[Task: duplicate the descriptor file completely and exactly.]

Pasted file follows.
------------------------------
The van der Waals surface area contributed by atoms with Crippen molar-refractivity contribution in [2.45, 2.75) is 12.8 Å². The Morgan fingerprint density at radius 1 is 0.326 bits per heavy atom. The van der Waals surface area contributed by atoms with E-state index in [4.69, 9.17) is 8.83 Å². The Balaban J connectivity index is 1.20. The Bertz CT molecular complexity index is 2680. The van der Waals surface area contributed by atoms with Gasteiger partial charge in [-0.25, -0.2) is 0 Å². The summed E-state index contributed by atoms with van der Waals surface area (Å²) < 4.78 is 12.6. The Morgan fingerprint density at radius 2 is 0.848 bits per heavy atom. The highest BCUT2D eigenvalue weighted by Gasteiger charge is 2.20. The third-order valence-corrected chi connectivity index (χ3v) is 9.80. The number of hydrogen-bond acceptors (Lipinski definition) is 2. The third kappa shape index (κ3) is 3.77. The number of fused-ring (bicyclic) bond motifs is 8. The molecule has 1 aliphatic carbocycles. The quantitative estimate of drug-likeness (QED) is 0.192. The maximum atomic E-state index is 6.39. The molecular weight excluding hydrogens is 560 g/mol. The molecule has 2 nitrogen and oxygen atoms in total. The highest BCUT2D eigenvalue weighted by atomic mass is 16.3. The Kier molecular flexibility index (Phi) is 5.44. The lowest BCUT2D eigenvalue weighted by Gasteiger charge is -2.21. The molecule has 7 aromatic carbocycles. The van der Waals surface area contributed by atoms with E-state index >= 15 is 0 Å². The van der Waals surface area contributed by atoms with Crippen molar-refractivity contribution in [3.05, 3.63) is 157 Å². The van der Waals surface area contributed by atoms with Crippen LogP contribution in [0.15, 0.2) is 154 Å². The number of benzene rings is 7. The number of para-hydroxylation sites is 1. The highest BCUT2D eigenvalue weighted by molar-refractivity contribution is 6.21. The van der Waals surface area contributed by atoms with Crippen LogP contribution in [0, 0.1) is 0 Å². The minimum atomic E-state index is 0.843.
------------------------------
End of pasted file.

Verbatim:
The van der Waals surface area contributed by atoms with Crippen molar-refractivity contribution in [2.45, 2.75) is 12.8 Å². The Morgan fingerprint density at radius 1 is 0.326 bits per heavy atom. The van der Waals surface area contributed by atoms with E-state index in [4.69, 9.17) is 8.83 Å². The Balaban J connectivity index is 1.20. The Bertz CT molecular complexity index is 2680. The van der Waals surface area contributed by atoms with Gasteiger partial charge in [-0.25, -0.2) is 0 Å². The summed E-state index contributed by atoms with van der Waals surface area (Å²) < 4.78 is 12.6. The Morgan fingerprint density at radius 2 is 0.848 bits per heavy atom. The highest BCUT2D eigenvalue weighted by Gasteiger charge is 2.20. The third-order valence-corrected chi connectivity index (χ3v) is 9.80. The number of hydrogen-bond acceptors (Lipinski definition) is 2. The third kappa shape index (κ3) is 3.77. The number of fused-ring (bicyclic) bond motifs is 8. The molecule has 1 aliphatic carbocycles. The quantitative estimate of drug-likeness (QED) is 0.192. The maximum atomic E-state index is 6.39. The molecular weight excluding hydrogens is 560 g/mol. The molecule has 2 nitrogen and oxygen atoms in total. The highest BCUT2D eigenvalue weighted by atomic mass is 16.3. The Kier molecular flexibility index (Phi) is 5.44. The lowest BCUT2D eigenvalue weighted by Gasteiger charge is -2.21. The molecule has 7 aromatic carbocycles. The van der Waals surface area contributed by atoms with E-state index >= 15 is 0 Å². The van der Waals surface area contributed by atoms with Crippen molar-refractivity contribution in [3.05, 3.63) is 157 Å². The van der Waals surface area contributed by atoms with Crippen LogP contribution in [0.15, 0.2) is 154 Å². The number of benzene rings is 7. The number of para-hydroxylation sites is 1. The highest BCUT2D eigenvalue weighted by molar-refractivity contribution is 6.21. The van der Waals surface area contributed by atoms with Crippen LogP contribution in [0, 0.1) is 0 Å². The minimum atomic E-state index is 0.843.